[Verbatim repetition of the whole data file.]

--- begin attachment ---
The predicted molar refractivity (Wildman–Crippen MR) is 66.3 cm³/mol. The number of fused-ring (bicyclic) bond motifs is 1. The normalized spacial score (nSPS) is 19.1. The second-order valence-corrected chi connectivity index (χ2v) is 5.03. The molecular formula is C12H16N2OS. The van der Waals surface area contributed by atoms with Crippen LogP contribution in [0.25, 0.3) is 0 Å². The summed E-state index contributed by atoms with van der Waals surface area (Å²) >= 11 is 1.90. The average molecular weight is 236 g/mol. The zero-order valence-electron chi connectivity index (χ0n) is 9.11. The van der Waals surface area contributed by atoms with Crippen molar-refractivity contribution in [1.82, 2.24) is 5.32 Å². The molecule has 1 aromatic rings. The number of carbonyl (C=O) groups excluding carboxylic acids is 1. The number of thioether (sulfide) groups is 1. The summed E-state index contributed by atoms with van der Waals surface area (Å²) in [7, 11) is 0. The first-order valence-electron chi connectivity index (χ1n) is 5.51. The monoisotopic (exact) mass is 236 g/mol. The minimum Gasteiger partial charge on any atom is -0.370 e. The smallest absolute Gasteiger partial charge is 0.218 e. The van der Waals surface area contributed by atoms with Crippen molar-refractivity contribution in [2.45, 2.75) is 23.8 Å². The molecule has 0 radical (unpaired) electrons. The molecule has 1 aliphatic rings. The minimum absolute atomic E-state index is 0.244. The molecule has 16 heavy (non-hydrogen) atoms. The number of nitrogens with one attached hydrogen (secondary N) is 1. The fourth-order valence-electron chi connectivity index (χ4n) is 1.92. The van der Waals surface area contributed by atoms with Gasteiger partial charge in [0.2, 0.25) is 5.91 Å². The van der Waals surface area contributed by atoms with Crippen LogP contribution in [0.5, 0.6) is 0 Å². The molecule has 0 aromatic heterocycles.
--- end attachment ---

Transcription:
The predicted molar refractivity (Wildman–Crippen MR) is 66.3 cm³/mol. The number of fused-ring (bicyclic) bond motifs is 1. The normalized spacial score (nSPS) is 19.1. The second-order valence-corrected chi connectivity index (χ2v) is 5.03. The molecular formula is C12H16N2OS. The van der Waals surface area contributed by atoms with Crippen LogP contribution in [0.25, 0.3) is 0 Å². The summed E-state index contributed by atoms with van der Waals surface area (Å²) >= 11 is 1.90. The average molecular weight is 236 g/mol. The zero-order valence-electron chi connectivity index (χ0n) is 9.11. The van der Waals surface area contributed by atoms with Crippen molar-refractivity contribution in [1.82, 2.24) is 5.32 Å². The molecule has 1 aromatic rings. The number of carbonyl (C=O) groups excluding carboxylic acids is 1. The number of thioether (sulfide) groups is 1. The summed E-state index contributed by atoms with van der Waals surface area (Å²) in [7, 11) is 0. The first-order valence-electron chi connectivity index (χ1n) is 5.51. The monoisotopic (exact) mass is 236 g/mol. The minimum Gasteiger partial charge on any atom is -0.370 e. The smallest absolute Gasteiger partial charge is 0.218 e. The van der Waals surface area contributed by atoms with Crippen molar-refractivity contribution in [2.45, 2.75) is 23.8 Å². The molecule has 0 radical (unpaired) electrons. The molecule has 1 aliphatic rings. The minimum absolute atomic E-state index is 0.244. The molecule has 16 heavy (non-hydrogen) atoms. The number of nitrogens with one attached hydrogen (secondary N) is 1. The fourth-order valence-electron chi connectivity index (χ4n) is 1.92. The van der Waals surface area contributed by atoms with Gasteiger partial charge in [0.2, 0.25) is 5.91 Å². The van der Waals surface area contributed by atoms with Crippen LogP contribution in [0.5, 0.6) is 0 Å². The molecule has 0 aromatic heterocycles.